Pack it up!

Laying in bed, eyes wide open I’d been awake all night. People are beginning to wake up and move about around me. I see people travelling back and forth going back to their beds and to the bathroom area. Lighting in the building is still very dim and low. It is almost breakfast time, I can tell by the faint light from the sun rising providing additional light in the building. “T 8 1 6 4 pack it up” is announced over the intercom without warning. That is the announcement that has kept me awake all night long. I’ve waited literally an entire decade for that particular announcement. I raised up, sliding my feet to the floor and men from all over the building were coming towards me. Men were reaching out their hands to shake mine in congratulatory fashion. The entire building was up, alive and moving about with excitement. You see, just the fact of  one man being called for release to go home was an injection of hope to the entire prison. Some men knew they would never leave alive and still were happy to see me go. I floated off the rack (bed) to my feet, stuff already packed and laying next to me on the floor. I began greeting the men who had presented themselves to say their last goodbyes to me. We shook hands and hugged, others presented torn pieces of paper with their Department of Corrections number and name on it for me to write. Most men just stood at the end of their racks savoring every move I made as if to create a movie for themselves as me reliving this moment. I grabbed the knotted sheet which was tied at the top with all the personal belongings I owned and wanted to keep. It was very light because in anticipation of this event I’d given most of what I owned to those closest to me the night before. In my sheet I carried the most prized possessions an inmate could call his own. The sheet contained letters, cards, and pictures accumulated over 10 years from my wife. My wife is an entire chapter alone for this book.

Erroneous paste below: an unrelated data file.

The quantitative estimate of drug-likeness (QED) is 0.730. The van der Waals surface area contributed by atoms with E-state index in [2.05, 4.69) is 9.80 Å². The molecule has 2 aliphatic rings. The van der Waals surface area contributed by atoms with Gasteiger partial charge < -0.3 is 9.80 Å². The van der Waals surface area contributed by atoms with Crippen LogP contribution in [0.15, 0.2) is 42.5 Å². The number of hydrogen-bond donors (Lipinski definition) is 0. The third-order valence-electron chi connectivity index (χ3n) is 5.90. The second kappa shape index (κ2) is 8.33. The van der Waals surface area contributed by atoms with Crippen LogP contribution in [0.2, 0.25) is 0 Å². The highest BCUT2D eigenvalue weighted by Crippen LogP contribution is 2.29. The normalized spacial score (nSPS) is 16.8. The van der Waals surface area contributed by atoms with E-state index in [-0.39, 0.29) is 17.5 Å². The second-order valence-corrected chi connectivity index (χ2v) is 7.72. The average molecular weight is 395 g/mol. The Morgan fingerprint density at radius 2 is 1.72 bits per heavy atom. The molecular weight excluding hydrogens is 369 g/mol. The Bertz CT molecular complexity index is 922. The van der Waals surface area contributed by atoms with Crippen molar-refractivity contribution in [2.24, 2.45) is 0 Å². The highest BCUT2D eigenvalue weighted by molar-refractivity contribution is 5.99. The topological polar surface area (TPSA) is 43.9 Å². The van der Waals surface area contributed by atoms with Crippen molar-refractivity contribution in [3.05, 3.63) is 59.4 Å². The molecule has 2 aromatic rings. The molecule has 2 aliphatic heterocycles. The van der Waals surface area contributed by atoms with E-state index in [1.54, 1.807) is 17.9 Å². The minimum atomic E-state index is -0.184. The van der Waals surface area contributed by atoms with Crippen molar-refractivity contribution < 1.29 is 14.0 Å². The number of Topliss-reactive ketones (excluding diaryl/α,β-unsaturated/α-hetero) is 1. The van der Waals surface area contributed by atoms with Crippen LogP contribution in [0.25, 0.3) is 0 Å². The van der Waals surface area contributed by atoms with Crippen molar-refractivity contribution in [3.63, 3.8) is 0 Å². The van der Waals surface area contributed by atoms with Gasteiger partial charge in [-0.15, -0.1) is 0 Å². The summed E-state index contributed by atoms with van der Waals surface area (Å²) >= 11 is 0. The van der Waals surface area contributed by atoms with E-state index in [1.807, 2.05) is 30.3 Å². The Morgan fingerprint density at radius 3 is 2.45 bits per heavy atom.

I headed towards the front of the building and it appeared the entire building was up to see me out. As I approached the metal door I could see through the glass to the other building. What I saw in the other building was men crowding the door to get one last glimpse of me before leaving prison. I saw my cousin in the crowd of men at the door in the other building. The clanking of metal from the front door is heard and a guard appears in view. The officer in the tower opens the door in front of me and as I walk toward the guard waiting to escort me I ask if I can speak to my cousin at the door in the other building. The guard says yes and I approach the door and offer some encouraging words to my cousin about doing time. Walking towards the front door of the building I stopped, turned and took one last look at the faces peered to the glass door at both buildings. More metal clanking as the front door opened to let the guard and I out. The walk began and I really could not fathom what was happening. We walked towards the main administration building which could be seen off in the distance. As we approached the gate I heard it automatically click to unlock.  I could hear the guard’s walkie talkie with codes and calls sounding off as this had become a normal part of everyday life for me. We walked another yard approaching another gate “click” the gate opened and I’d switch hands carrying my sheet full of stuff because one hand and arm were tiring out.